IFC and Karo Sambhav prioritize electronic waste as a public interest issue


International Finance Corporation (IFC) and Karo Sambhav have hosted an event, ‘E-waste Management – Yesterday, Today and Tomorrow’, to prioritize e-waste management as a public interest issue.


The Ministry of Environment, Forests and Climate Change (MoEFCC) passed the E-Waste Management Rules in 2016. They were amended to form the E-Waste (Management) Amendment in 2018. The event highlighted the progress that had been made since the rules were formulated and called for their stronger enforcement.


Last year, the European Association of the Waste Electrical and Electronic Equipment (WEEE) Forum had declared October 13 as International E-Waste Day. Today’s event was also held to mark its first anniversary. India joined more than 20 countries in doing so.


E-waste is the world’s fastest growing waste stream. With more than 2 million metric tonnes of e-waste generated every year, India is the fourth largest e-waste producer. Unfortunately, at present around 95% of the waste is processed by the informal sector, using practices harmful to their health and the environment. IFC is working with Karo Sambhav to build a locally relevant and responsible e-waste management solution across all states in India through IFC’s India E-waste Program.


Bringing together key stakeholders from the government, private sector, media and academia, the event laid out transformative solutions to improve the e-waste management ecosystem in the country, which would involve increased awareness and participation by manufacturers, bulk consumers, the informal sector and citizens. The event emphasized the need for stronger enforcement, and enhancement of India’s technological capacity to process e-waste, thus eliminating the current export of e-waste and the economic value lost by doing so. The need for consistent investment in the sector, as well as for skilling and integrating the informal sector into private sector industry solutions – and thereby promoting inclusive growth – was also stressed.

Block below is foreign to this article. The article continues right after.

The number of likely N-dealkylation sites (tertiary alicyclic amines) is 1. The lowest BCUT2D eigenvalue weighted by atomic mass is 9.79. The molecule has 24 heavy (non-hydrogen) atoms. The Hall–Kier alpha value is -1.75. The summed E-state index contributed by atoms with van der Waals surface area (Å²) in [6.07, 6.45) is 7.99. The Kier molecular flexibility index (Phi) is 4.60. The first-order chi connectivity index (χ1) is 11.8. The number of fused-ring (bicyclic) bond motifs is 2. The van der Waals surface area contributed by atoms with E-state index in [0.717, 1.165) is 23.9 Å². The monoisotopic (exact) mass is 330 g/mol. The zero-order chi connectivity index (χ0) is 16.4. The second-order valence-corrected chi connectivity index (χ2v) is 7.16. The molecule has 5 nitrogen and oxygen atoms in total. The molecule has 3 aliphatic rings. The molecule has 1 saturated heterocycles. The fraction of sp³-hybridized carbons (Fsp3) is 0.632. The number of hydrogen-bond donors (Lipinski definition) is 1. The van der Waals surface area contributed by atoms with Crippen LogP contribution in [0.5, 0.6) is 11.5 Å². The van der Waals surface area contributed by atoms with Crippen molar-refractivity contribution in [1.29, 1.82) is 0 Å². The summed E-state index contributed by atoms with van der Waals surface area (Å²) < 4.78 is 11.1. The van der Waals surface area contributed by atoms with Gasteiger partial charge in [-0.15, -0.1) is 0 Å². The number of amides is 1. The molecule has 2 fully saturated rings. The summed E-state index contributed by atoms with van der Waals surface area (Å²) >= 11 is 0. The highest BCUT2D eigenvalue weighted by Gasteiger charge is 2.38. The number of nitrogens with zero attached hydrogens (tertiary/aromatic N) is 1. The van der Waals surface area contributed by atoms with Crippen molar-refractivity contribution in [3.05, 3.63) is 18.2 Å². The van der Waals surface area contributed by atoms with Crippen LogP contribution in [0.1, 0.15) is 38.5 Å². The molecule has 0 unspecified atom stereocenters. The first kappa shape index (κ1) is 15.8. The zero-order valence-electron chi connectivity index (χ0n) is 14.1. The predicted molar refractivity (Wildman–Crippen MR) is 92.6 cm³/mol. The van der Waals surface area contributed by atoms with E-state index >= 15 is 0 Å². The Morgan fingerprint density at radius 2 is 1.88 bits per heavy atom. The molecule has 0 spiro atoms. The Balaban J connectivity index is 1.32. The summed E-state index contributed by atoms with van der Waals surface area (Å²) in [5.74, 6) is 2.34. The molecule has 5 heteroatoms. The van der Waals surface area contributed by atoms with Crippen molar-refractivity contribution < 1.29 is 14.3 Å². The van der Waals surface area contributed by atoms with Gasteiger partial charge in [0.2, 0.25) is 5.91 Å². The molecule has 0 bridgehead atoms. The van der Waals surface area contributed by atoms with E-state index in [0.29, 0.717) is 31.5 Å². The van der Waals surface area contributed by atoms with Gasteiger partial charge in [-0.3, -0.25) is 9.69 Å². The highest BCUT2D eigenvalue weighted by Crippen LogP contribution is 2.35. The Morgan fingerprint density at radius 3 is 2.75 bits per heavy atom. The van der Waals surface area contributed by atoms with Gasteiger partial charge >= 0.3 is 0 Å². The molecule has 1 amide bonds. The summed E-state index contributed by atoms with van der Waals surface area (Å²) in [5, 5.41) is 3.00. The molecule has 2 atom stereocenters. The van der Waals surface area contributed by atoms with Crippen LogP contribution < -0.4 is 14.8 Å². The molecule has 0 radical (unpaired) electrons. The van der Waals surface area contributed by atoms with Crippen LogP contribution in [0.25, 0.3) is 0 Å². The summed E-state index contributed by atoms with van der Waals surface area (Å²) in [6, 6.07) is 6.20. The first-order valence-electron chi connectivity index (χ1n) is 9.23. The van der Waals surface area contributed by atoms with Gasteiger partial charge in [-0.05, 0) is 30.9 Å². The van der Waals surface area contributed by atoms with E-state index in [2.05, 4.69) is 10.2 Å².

Dr Harsh Vardhan, Honorable Minister, MoEFCC, was the Chief Guest at the event.


On the occasion, H.E. Hiramatsu, Ambassador of Japan to India, in his keynote address said, “I congratulate IFC on the successful implementation of its India E-waste Advisory Project, and I am pleased to inform that the Government of Japan has been supporting this project through the Comprehensive Japan Trust Fund since 2014. I hope that this project would continue to contribute to the implementation of the E-waste policy in India”. He also spoke about the importance of promoting a circular economy to achieve the goal of a sustainable society.


Jun Zhang, IFC Country Head for India added, “IFC supports the growth of a sustainable private sector led e-waste management ecosystem in India and aims at finding a long term and cost-effective solution to the industry’s challenge of collecting and disposing off e-waste in an economical and responsible manner.”


IFC’s India E-waste Program focuses on generating awareness supporting the establishment of a responsible e-waste management ecosystem through the PRO model and developing knowledge and data resources to support stakeholders in their implementation efforts. IFC aims to mobilize investments towards the sector and support the development of a fair market.


Pranshu Singhal, Founder, Karo Sambhav and co-host of the event, said, “With the 2016 E-Waste Rules and targets in place, India has made progress in the management of e-waste since last year. The next big push will come by establishing standards across value chain, using IT to drive accountability and transparency, focusing on de-pollution practices during recycling and introduction of recovery targets for collected e-waste.”


The India E-waste Program is funded through financial support from Japan and South Korea.